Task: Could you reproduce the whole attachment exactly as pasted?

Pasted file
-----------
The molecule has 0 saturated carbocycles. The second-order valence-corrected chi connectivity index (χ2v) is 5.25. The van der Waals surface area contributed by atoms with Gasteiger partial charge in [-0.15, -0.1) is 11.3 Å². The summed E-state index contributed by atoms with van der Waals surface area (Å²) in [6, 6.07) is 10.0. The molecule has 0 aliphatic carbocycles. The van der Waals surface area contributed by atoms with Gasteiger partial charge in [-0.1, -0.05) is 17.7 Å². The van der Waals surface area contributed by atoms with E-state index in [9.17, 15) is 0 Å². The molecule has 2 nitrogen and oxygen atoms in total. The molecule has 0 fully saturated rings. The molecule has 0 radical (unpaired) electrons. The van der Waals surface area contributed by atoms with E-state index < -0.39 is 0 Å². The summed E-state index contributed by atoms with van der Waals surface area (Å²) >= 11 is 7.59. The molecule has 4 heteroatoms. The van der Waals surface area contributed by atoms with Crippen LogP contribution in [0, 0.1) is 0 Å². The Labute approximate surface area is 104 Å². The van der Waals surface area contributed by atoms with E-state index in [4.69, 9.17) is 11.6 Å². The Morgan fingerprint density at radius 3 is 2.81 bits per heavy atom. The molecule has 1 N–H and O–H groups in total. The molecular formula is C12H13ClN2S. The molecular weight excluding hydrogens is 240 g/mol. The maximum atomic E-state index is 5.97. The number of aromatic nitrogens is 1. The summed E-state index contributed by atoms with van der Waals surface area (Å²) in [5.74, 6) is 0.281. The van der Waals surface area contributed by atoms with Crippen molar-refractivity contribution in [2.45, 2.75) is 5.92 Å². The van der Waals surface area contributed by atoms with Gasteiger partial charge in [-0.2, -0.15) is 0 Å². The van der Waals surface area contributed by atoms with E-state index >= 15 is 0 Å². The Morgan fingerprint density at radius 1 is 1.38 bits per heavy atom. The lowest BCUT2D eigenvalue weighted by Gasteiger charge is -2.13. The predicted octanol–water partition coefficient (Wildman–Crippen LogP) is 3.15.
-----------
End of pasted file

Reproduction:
The molecule has 0 saturated carbocycles. The second-order valence-corrected chi connectivity index (χ2v) is 5.25. The van der Waals surface area contributed by atoms with Gasteiger partial charge in [-0.15, -0.1) is 11.3 Å². The summed E-state index contributed by atoms with van der Waals surface area (Å²) in [6, 6.07) is 10.0. The molecule has 0 aliphatic carbocycles. The van der Waals surface area contributed by atoms with Gasteiger partial charge in [-0.1, -0.05) is 17.7 Å². The van der Waals surface area contributed by atoms with E-state index in [9.17, 15) is 0 Å². The molecule has 2 nitrogen and oxygen atoms in total. The molecule has 0 fully saturated rings. The molecule has 0 radical (unpaired) electrons. The van der Waals surface area contributed by atoms with E-state index < -0.39 is 0 Å². The summed E-state index contributed by atoms with van der Waals surface area (Å²) >= 11 is 7.59. The molecule has 4 heteroatoms. The van der Waals surface area contributed by atoms with Crippen LogP contribution in [0, 0.1) is 0 Å². The Labute approximate surface area is 104 Å². The van der Waals surface area contributed by atoms with E-state index in [4.69, 9.17) is 11.6 Å². The Morgan fingerprint density at radius 3 is 2.81 bits per heavy atom. The molecule has 1 N–H and O–H groups in total. The molecular formula is C12H13ClN2S. The molecular weight excluding hydrogens is 240 g/mol. The maximum atomic E-state index is 5.97. The number of aromatic nitrogens is 1. The summed E-state index contributed by atoms with van der Waals surface area (Å²) in [5.74, 6) is 0.281. The van der Waals surface area contributed by atoms with Crippen molar-refractivity contribution in [2.45, 2.75) is 5.92 Å². The van der Waals surface area contributed by atoms with Gasteiger partial charge in [-0.2, -0.15) is 0 Å². The van der Waals surface area contributed by atoms with E-state index >= 15 is 0 Å². The Morgan fingerprint density at radius 1 is 1.38 bits per heavy atom. The lowest BCUT2D eigenvalue weighted by Gasteiger charge is -2.13. The predicted octanol–water partition coefficient (Wildman–Crippen LogP) is 3.15.